Historically the majority of social narratives about gay people have been social constructionist narratives.
This is different than saying the narratives have been socially constructed. Not a majority but all narratives are socially constructed. But a social constructionist narrative about gay people says that gay people are not really gay. They are a group of people who have constructed a social identity that makes them gay. There is, lurking behind every social constructionist narrative of sexual identity, an essentialist premise about the nature of human sexuality. Strict social constructionists may deny that there is an essentialist premise behind their theories. But even if that were possible, the problem is that into the intellectual vacuum created by the denial that we can actually know what anything is in itself essentialist assumptions rush. Human nature abhors a vacuum.
There are two basic essentialist premises that have typically undergirded social constructionist narratives. One is that all human beings are by nature heterosexual. In this narrative, homosexuality is caused by a fault or a flaw: usually either perverse intention on the part of the homosexual him or herself ("this man/woman sinned") or because of failed upbringing on the part of the parents ("his/her parents sinned").
The other essentialist premise behind social constructionist theories of gayness is that all human beings are, by nature, bisexual. "Normal" upbringing will inculcate the heterosexuality required for the propagation of the race; while failed upbringing will cause people to fixate on homosexual yearnings. That was basically Sigmund Freud's theory about homosexuality.
In late 19th- and early 20th-century Germany we saw a third type of essentialist premise behind a social constructionist theory of homosexuality that was embraced by the masculinist wings of the German homosexual rights movement: that all men (they were really unconcerned with women) are by nature homoerotic, and that homoeroticism is therefore the basis of all higher civilization. There's a tragic irony in that particular story, as recounted by Robert Beachy in Gay Berlin: Birthplace of a Modern Identity. Masculinist homosexuals embraced the rise of Nazism, and many hailed Hitler as the charismatic, "homoerotic" leader their theories predicted would rise in any "Männerbund" or "male society." Hitler and the Nazis, of course, did not return the favor. Adolf Brand, a leader of one of the masculinist factions of the German gay rights movement of this era saw what was happening only too late: "The former [Community of the Special] members have now given their trust and support to the very person [who] has publicly declared that if the [Nazi] Party comes to power, all homosexuals will be strung up from the gallows" (p. 239).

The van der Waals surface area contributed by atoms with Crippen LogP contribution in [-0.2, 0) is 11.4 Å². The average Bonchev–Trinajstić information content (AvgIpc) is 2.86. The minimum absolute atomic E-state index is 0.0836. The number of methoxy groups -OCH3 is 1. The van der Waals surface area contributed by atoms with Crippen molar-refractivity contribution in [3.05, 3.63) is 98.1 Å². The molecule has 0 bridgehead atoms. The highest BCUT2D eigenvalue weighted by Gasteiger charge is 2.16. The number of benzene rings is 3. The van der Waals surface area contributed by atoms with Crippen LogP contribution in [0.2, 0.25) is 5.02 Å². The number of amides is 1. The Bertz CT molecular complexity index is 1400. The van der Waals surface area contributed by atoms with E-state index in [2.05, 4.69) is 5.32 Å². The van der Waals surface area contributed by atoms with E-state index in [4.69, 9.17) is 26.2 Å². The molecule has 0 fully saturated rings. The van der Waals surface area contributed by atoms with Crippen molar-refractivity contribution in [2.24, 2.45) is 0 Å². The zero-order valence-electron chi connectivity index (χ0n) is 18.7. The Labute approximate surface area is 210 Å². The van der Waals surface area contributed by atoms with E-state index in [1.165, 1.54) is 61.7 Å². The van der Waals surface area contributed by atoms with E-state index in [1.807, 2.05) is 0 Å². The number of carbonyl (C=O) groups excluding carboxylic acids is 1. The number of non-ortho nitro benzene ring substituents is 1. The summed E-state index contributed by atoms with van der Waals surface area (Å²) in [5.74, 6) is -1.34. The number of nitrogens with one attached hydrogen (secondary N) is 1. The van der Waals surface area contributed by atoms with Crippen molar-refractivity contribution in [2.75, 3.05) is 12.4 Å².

Social constructionist narratives are by their nature universalizing and colonizing. They tell gay people that we don't actually know what we are. Philosophical types who want to deny that anybody can know anything I'm sure find this very intellectually pleasing. But in its final analysis, when imposed on others it is patronizing and disempowering -- even annihilating. As Friedrich Radzuweit, a German gay rights activist in the 1920s and 30s protested, "the claim that human beings shared a fundamental bisexuality... undermined not only the experience and identity of most homosexuals but also the moral and pragmatic arguments for legal reform" (p. 235). The Nazis, as Beachy points out, were only too happy to embrace a social constructionist narrative of homosexuality, to justify the murder of gay men and women in Nazi concentration camps (pp. 237-238).
Is there legitimate debate and discussion about the construction of gay identities? Absolutely! Again, citing Beachy's study of the late 19th- and early 20th-century gay rights movement in Germany, we see a number of competing views. One viewed homosexuality as a "third sex," i..e., homosexuality as a gender identity (of which gay rights activist Magnus Hirschfeld was an advocate). Another insisted that to be gay is merely a sexual orientation that has nothing to do with gender identity (of which Friedrich Radzuweit was a vocal advocate, and which Hirschfeld was willing to allow). I confess I don't have much patience for the homo-supremacist, misogynist and anti-Semitic theories of people like Adolf Brand or Hans Blüher. But I'm interested in (and love to discuss) the ways we create identities on the foundation of our sexuality as we experience it.
But gay experience deserves to be treated with respect. You can tell me that my experience of my sexuality as a gay man as something that is innate, immutable, and natural is merely a social construct. Please don't be offended if I protest that you are colonizing me, that your construction of my sexuality doesn't leave me a legitimate social space.